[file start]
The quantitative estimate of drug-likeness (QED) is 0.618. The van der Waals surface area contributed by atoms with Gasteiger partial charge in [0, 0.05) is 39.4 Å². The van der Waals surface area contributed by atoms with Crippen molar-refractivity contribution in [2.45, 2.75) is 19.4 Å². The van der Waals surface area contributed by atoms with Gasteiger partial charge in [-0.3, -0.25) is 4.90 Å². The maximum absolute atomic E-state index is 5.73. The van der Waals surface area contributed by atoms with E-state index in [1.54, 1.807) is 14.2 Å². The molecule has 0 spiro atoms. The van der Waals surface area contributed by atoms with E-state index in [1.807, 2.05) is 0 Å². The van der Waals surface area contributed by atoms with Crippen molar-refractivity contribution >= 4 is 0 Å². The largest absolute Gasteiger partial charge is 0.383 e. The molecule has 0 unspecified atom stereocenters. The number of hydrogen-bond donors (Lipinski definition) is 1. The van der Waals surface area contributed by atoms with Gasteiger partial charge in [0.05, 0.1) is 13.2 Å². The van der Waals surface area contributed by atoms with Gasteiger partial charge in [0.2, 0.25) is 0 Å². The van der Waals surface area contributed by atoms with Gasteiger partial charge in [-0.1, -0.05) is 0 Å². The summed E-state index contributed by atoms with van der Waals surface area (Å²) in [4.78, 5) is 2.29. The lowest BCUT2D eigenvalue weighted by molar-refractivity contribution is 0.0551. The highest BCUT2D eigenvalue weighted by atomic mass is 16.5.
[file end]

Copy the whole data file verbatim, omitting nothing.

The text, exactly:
The quantitative estimate of drug-likeness (QED) is 0.618. The van der Waals surface area contributed by atoms with Gasteiger partial charge in [0, 0.05) is 39.4 Å². The van der Waals surface area contributed by atoms with Crippen molar-refractivity contribution in [2.45, 2.75) is 19.4 Å². The van der Waals surface area contributed by atoms with Gasteiger partial charge in [-0.3, -0.25) is 4.90 Å². The maximum absolute atomic E-state index is 5.73. The van der Waals surface area contributed by atoms with E-state index in [1.54, 1.807) is 14.2 Å². The molecule has 0 spiro atoms. The van der Waals surface area contributed by atoms with E-state index in [1.807, 2.05) is 0 Å². The van der Waals surface area contributed by atoms with Crippen molar-refractivity contribution >= 4 is 0 Å². The largest absolute Gasteiger partial charge is 0.383 e. The molecule has 0 unspecified atom stereocenters. The number of hydrogen-bond donors (Lipinski definition) is 1. The van der Waals surface area contributed by atoms with Gasteiger partial charge in [0.05, 0.1) is 13.2 Å². The van der Waals surface area contributed by atoms with Gasteiger partial charge in [0.2, 0.25) is 0 Å². The van der Waals surface area contributed by atoms with Gasteiger partial charge in [-0.1, -0.05) is 0 Å². The summed E-state index contributed by atoms with van der Waals surface area (Å²) in [4.78, 5) is 2.29. The lowest BCUT2D eigenvalue weighted by molar-refractivity contribution is 0.0551. The highest BCUT2D eigenvalue weighted by atomic mass is 16.5.